At present I know of no alternative that extracts Calendar entries in this fashion.  I suppose the calendar itself can be displayed in weekly view.  If the start of the week were always today, that would work ok.  But if the start is always Sunday (or Monday) then near the end of the week the Calendar doesn't show much new information.  That's what this gadget resolved quite nicely.  For that reason, I hope that some alternative emerges. 

What makes for an effective learning object?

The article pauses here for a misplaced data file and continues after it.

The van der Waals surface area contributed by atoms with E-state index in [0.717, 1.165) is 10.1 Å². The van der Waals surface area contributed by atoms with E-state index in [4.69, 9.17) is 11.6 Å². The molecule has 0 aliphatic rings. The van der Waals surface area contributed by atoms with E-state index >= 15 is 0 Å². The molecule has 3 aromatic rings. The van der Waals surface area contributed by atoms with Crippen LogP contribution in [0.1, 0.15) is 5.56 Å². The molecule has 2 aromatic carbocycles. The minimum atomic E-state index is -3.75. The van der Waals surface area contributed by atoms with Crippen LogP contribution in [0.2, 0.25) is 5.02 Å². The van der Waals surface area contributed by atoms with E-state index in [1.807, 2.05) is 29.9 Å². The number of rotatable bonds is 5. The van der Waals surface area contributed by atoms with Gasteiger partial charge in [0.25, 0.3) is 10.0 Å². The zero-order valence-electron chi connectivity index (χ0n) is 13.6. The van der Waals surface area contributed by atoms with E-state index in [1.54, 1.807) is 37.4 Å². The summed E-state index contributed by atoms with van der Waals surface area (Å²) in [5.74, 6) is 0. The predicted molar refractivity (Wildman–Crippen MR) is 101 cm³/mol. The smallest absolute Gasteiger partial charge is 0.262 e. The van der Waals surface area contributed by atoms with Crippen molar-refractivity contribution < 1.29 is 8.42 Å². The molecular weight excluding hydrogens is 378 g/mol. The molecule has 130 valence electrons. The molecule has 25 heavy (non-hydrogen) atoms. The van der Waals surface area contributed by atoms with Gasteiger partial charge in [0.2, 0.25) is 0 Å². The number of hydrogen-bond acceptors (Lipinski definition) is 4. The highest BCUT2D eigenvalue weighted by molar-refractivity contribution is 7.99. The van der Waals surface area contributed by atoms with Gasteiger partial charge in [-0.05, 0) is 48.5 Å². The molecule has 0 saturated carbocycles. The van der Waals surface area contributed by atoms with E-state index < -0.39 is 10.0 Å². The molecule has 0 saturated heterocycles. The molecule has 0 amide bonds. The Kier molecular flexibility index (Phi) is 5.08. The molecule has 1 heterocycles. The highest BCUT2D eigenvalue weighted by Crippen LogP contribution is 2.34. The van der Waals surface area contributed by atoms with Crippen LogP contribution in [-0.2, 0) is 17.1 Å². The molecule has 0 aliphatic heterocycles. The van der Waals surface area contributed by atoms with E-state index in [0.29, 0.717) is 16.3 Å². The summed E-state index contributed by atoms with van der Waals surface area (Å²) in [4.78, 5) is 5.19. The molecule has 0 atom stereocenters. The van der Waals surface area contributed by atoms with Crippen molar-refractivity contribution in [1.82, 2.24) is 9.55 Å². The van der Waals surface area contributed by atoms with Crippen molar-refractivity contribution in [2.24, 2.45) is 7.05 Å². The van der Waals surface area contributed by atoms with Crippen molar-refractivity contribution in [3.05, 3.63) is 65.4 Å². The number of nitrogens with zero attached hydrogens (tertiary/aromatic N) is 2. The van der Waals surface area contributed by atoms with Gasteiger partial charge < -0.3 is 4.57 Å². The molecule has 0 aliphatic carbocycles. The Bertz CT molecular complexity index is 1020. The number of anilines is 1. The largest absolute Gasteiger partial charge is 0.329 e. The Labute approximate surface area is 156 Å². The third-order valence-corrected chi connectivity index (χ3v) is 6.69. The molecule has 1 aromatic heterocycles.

Does an experienced writer know whether he's nailed a piece immediately after he's finished composing it?  Or is it that in writing the thing he gets too close to his creation to understood how others will react to it and thus the actual reaction by others adds to the author's understanding of what the piece has accomplished?  In this case, might it be that the reader's take away from the piece remains distinct from the author's aim for it?  If so, is there a necessity that the reader and the author ultimately reconcile the two views?  Suppose here we abstract entirely from works of fiction and consider only non-fiction pieces.  Does that change how you would answer these questions?  Just to make these questions concrete, consider that in yesterday's NY Times Op-Ed  there was a piece by a Palestinian author representing views of Palestinians in Gaza, particularly in regard to American foreign policy toward them, with that foreign policy characterized by this author as failed.  It might be reasonable to suspect that most readers of that piece are pro-Israel.  Wouldn't that in itself suggest that many readers will ignore the arguments the author makes, rather than embrace those arguments?  Yet surely the author wrote that piece to move minds and the Times published it if not for that reason then as a commitment to the notion that multiple points of view need to be heard and their readership should respect that notion.